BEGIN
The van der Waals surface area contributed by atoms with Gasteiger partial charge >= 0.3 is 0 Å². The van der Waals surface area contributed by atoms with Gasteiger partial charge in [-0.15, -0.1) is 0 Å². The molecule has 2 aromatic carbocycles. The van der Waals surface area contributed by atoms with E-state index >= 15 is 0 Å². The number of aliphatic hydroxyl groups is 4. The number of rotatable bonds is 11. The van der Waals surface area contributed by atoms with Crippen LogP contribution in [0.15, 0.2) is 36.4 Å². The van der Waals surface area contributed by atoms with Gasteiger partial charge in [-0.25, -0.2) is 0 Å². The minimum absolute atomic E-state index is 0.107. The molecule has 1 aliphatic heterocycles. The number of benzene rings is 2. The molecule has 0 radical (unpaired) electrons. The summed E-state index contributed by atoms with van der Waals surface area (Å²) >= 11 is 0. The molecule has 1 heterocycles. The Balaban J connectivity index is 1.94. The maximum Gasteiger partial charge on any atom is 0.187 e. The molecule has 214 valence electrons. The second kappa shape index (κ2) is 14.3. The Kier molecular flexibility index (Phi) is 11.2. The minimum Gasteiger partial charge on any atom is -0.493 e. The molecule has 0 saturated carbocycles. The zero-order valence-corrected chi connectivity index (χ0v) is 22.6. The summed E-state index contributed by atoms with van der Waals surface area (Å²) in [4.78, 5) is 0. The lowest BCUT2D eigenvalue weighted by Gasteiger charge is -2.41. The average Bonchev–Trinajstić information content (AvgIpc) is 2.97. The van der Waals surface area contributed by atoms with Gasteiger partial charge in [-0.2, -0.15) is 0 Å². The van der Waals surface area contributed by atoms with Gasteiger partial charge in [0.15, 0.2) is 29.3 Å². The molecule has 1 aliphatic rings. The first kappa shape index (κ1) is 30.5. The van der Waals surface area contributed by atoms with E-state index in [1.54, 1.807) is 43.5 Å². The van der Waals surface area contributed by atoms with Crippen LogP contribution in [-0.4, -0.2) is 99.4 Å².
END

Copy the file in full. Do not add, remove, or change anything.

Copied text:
The van der Waals surface area contributed by atoms with Gasteiger partial charge >= 0.3 is 0 Å². The van der Waals surface area contributed by atoms with Gasteiger partial charge in [-0.15, -0.1) is 0 Å². The molecule has 2 aromatic carbocycles. The van der Waals surface area contributed by atoms with E-state index >= 15 is 0 Å². The number of aliphatic hydroxyl groups is 4. The number of rotatable bonds is 11. The van der Waals surface area contributed by atoms with Crippen LogP contribution in [0.15, 0.2) is 36.4 Å². The van der Waals surface area contributed by atoms with Gasteiger partial charge in [-0.25, -0.2) is 0 Å². The minimum absolute atomic E-state index is 0.107. The molecule has 1 aliphatic heterocycles. The number of benzene rings is 2. The molecule has 0 radical (unpaired) electrons. The summed E-state index contributed by atoms with van der Waals surface area (Å²) >= 11 is 0. The molecule has 1 heterocycles. The Balaban J connectivity index is 1.94. The maximum Gasteiger partial charge on any atom is 0.187 e. The molecule has 214 valence electrons. The second kappa shape index (κ2) is 14.3. The Kier molecular flexibility index (Phi) is 11.2. The minimum Gasteiger partial charge on any atom is -0.493 e. The molecule has 0 saturated carbocycles. The zero-order valence-corrected chi connectivity index (χ0v) is 22.6. The summed E-state index contributed by atoms with van der Waals surface area (Å²) in [4.78, 5) is 0. The lowest BCUT2D eigenvalue weighted by Gasteiger charge is -2.41. The average Bonchev–Trinajstić information content (AvgIpc) is 2.97. The van der Waals surface area contributed by atoms with Gasteiger partial charge in [-0.2, -0.15) is 0 Å². The van der Waals surface area contributed by atoms with Gasteiger partial charge in [0.15, 0.2) is 29.3 Å². The molecule has 1 aliphatic rings. The first kappa shape index (κ1) is 30.5. The van der Waals surface area contributed by atoms with E-state index in [1.54, 1.807) is 43.5 Å². The van der Waals surface area contributed by atoms with Crippen LogP contribution in [-0.4, -0.2) is 99.4 Å².